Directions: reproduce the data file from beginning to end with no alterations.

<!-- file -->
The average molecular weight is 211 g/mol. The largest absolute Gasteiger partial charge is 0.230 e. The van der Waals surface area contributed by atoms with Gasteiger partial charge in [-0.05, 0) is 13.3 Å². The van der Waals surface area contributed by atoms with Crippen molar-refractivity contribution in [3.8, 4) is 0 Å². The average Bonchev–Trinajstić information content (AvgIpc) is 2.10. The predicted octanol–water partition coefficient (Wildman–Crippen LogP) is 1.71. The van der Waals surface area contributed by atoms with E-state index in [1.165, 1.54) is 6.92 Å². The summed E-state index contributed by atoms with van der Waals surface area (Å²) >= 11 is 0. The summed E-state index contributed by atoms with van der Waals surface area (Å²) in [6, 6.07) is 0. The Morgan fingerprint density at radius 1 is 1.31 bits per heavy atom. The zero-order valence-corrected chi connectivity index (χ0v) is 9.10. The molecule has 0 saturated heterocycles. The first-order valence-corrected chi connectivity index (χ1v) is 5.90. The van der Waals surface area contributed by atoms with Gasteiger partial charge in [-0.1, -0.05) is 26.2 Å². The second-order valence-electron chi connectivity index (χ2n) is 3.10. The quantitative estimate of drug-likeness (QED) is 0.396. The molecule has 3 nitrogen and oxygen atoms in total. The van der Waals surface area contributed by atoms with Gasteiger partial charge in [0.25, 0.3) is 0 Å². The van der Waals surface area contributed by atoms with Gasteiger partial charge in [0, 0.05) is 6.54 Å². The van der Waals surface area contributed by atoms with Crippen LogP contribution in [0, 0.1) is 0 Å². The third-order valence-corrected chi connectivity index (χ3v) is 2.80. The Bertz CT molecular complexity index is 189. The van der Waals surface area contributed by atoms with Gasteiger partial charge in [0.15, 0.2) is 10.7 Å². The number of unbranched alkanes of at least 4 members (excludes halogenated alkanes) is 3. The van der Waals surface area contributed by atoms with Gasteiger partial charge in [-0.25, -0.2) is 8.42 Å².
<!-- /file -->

The average molecular weight is 211 g/mol. The largest absolute Gasteiger partial charge is 0.230 e. The van der Waals surface area contributed by atoms with Gasteiger partial charge in [-0.05, 0) is 13.3 Å². The van der Waals surface area contributed by atoms with Crippen molar-refractivity contribution in [3.8, 4) is 0 Å². The average Bonchev–Trinajstić information content (AvgIpc) is 2.10. The predicted octanol–water partition coefficient (Wildman–Crippen LogP) is 1.71. The van der Waals surface area contributed by atoms with E-state index in [1.165, 1.54) is 6.92 Å². The summed E-state index contributed by atoms with van der Waals surface area (Å²) >= 11 is 0. The summed E-state index contributed by atoms with van der Waals surface area (Å²) in [6, 6.07) is 0. The Morgan fingerprint density at radius 1 is 1.31 bits per heavy atom. The zero-order valence-corrected chi connectivity index (χ0v) is 9.10. The molecule has 0 saturated heterocycles. The first-order valence-corrected chi connectivity index (χ1v) is 5.90. The van der Waals surface area contributed by atoms with Gasteiger partial charge in [-0.1, -0.05) is 26.2 Å². The second-order valence-electron chi connectivity index (χ2n) is 3.10. The quantitative estimate of drug-likeness (QED) is 0.396. The molecule has 3 nitrogen and oxygen atoms in total. The van der Waals surface area contributed by atoms with Gasteiger partial charge in [0.25, 0.3) is 0 Å². The van der Waals surface area contributed by atoms with Gasteiger partial charge in [0, 0.05) is 6.54 Å². The van der Waals surface area contributed by atoms with Crippen LogP contribution in [0, 0.1) is 0 Å². The third-order valence-corrected chi connectivity index (χ3v) is 2.80. The Bertz CT molecular complexity index is 189. The van der Waals surface area contributed by atoms with Gasteiger partial charge in [0.15, 0.2) is 10.7 Å². The number of unbranched alkanes of at least 4 members (excludes halogenated alkanes) is 3. The van der Waals surface area contributed by atoms with Gasteiger partial charge in [-0.25, -0.2) is 8.42 Å².